Contingency Fees in Estate Litigation – Part I

November 13, 2006 Hull & Hull LLP Litigation Tags: , , , , , 0 Comments

For the coming week my blog will deal with the topic of contingency fees in estate litigation. This is a relatively new topic in the Province of Ontario. Contingency fees were only recently allowed, raising interesting issues in terms of the lawyer-client relationship and access to justice.

In the context of tort law (private injury), contingency fees are fairly well understood by the public in most North American jurisdictions. Although these fees were not allowed in the Province of Ontario until recently, certainly the public perception is that in private injury cases very often contingency fee arrangements, even in Ontario, have been formally or informally in practice for some time.

In any case, the Law Society of Upper Canada and the Provincial Legislature have now decided that contingency fees are acceptable in Ontario making it the last Canadian Province, and one of if not the last jurisdictions in North America to allow the practice.

The fundamental conceptual disagreement over whether contingency fees are acceptable is as follows: on the negative side, lawyers become to an extent business partners with their clients in a risky venture (litigation), possibly leading to a deleterious impact on the lawyer’s key role, namely the ability to give dispassionate advice to a client; on the positive side, contingency fees allow clients without means but having valid cases to obtain legal representation even where they cannot pay on an ongoing basis, providing for greater access to justice for those of lesser economic means.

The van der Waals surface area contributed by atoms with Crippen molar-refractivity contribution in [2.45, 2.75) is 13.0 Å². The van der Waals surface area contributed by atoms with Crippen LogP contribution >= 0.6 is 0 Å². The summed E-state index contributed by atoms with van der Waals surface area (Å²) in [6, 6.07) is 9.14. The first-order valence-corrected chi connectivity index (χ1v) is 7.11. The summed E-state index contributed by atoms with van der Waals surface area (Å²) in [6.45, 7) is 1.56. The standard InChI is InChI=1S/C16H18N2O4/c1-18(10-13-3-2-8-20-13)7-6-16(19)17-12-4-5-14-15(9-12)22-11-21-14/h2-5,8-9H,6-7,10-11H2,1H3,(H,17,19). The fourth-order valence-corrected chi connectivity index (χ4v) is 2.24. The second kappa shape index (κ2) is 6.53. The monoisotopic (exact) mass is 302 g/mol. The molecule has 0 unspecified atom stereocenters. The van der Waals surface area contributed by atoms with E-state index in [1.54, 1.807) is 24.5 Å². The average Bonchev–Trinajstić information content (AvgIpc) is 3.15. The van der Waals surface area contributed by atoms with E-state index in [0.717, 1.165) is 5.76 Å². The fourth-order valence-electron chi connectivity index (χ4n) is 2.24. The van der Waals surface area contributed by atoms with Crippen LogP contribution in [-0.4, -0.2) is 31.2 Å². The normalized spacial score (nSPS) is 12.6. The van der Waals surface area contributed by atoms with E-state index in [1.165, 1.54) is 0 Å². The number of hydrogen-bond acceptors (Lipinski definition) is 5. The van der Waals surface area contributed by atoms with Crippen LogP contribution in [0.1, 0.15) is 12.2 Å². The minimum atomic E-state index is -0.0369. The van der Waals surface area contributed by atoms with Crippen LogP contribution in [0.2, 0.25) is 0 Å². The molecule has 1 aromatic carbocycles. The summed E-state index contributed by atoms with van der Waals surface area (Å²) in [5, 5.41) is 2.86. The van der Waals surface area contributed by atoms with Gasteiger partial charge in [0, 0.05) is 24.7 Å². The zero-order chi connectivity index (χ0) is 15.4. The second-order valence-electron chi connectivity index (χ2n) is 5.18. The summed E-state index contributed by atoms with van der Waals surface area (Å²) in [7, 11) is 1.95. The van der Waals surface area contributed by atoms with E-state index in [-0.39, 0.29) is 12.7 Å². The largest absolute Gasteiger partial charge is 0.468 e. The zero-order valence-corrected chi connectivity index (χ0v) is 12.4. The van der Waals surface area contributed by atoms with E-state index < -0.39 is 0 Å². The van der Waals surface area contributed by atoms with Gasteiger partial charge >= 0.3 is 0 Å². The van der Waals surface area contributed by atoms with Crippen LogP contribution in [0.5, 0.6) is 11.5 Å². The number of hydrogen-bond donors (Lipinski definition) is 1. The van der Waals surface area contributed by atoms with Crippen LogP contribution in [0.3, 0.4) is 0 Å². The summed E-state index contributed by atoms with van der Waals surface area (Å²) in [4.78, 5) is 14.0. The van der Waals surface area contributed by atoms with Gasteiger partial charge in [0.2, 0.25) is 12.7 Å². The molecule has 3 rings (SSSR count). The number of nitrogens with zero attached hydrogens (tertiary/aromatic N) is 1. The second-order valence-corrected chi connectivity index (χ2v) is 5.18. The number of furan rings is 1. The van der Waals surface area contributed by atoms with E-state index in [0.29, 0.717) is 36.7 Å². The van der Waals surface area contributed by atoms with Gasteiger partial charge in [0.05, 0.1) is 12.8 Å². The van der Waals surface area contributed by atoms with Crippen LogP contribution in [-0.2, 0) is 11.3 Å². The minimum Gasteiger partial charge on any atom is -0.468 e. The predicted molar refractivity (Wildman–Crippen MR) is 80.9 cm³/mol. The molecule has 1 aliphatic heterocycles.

Contingency fees are well suited to certain aspects of Estate litigation, such as will challenges or even some dependants’ relief claims (although many dependants’ relief cases are not well suited to contingencies). Often a valid claim to some entitlement to an Estate is fairly clear, or at least worth pursuing, but the client cannot afford the expensive litigation fees needed to proceed.

It would be unfair for a lawyer to have to complete substantial litigation without knowing whether she would be paid, but a contingency arrangement allows for that lawyer to make practical business decisions based on risk and likelihood of success to make such cases profitable. Absent this arrangement, many clients simply would never enforce their claim against estates.

In the coming week I will be discussing the rules applicable to contingency fee arrangements set out in the regulations to Ontario’s Solicitors’ Act, and also making some comments as to initial experiences of how these new arrangements are affecting the estate litigation field.

Thanks for reading.

Sean Graham.

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